Perhaps after graduating Barnard, these female students would like to immigrate to Afghanistan in order to partake of the superior nation's women's rights. Yeah, right -- like that is ever going to happen.
The attitude of college age individuals of today was best illustrated in a comment by a poster known as MolonLabe1836.
1944: 18-20 year-olds storm the beaches of Normandy, and pacific islands, under the threat to maiming, wounding and death,
2016: 18-20-year olds need safe spaces because words hurt.
Yes, we have advanced, haven't we?
Some men, younger than 18 years old, lied about their age to join the military in World War II. Some of the youth of today would not consider doing such because of their sense of entitlement and "delicate sensitive" nature that cannot be exposed to written accounts of disturbing content such as murder, rape, etc. But, I'd bet ten dollars to a dime these "ding dongs" go to the movies, play video games, and engage in "explicit" talk involving these same incidents.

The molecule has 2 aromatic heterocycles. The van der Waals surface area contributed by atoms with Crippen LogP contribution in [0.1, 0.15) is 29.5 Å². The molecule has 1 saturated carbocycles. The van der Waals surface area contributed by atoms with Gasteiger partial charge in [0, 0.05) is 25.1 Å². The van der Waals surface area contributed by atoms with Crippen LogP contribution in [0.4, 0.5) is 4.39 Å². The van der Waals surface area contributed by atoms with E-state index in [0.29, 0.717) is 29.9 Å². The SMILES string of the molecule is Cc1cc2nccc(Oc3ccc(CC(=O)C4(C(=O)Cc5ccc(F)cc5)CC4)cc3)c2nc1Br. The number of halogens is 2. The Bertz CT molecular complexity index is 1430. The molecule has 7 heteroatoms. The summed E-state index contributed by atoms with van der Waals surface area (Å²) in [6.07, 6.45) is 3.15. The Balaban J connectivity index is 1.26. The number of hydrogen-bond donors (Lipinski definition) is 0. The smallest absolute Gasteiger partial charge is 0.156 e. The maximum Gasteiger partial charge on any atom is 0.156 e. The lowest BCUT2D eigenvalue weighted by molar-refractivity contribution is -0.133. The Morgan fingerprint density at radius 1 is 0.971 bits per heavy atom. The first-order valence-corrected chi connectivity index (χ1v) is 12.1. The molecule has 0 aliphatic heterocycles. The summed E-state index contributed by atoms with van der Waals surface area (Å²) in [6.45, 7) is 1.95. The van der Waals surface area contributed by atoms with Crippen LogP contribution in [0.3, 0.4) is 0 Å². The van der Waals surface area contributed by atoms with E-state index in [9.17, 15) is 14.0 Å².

These women may get a chance yet to "prove their muster" should Congress initiate a draft for women since women may now assume combat roles, which I disagree with wholeheartedly. While these "ding dong twinkies" raise the roof on the need for "trigger warnings" to protect their delicate sensitivities, the military and government should be ready for these liberal progressive dolts to be complaining about every drill sergeant in every branch for violating their sensitivities. Better yet, the military could issue each drill sergeant with a hat embroidered with "Warning: Insensitive Material Used" to alert these "women" to language, etc. Yeah, that'll be the day. The military would be better off tattooing the foreheads of the women with "Ding Dong Twinkie Alert" and assigning a "sensitive" female drill sergeant to the entire group to "coddle" their "wittle feewings." It could be called the "Sensitive Squadron."
Good luck, "ladies." You will certainly need it.Don't forget to Like Freedom Outpost on Facebook, Google Plus, & Twitter. You can also get Freedom Outpost delivered to your Amazon Kindle device here.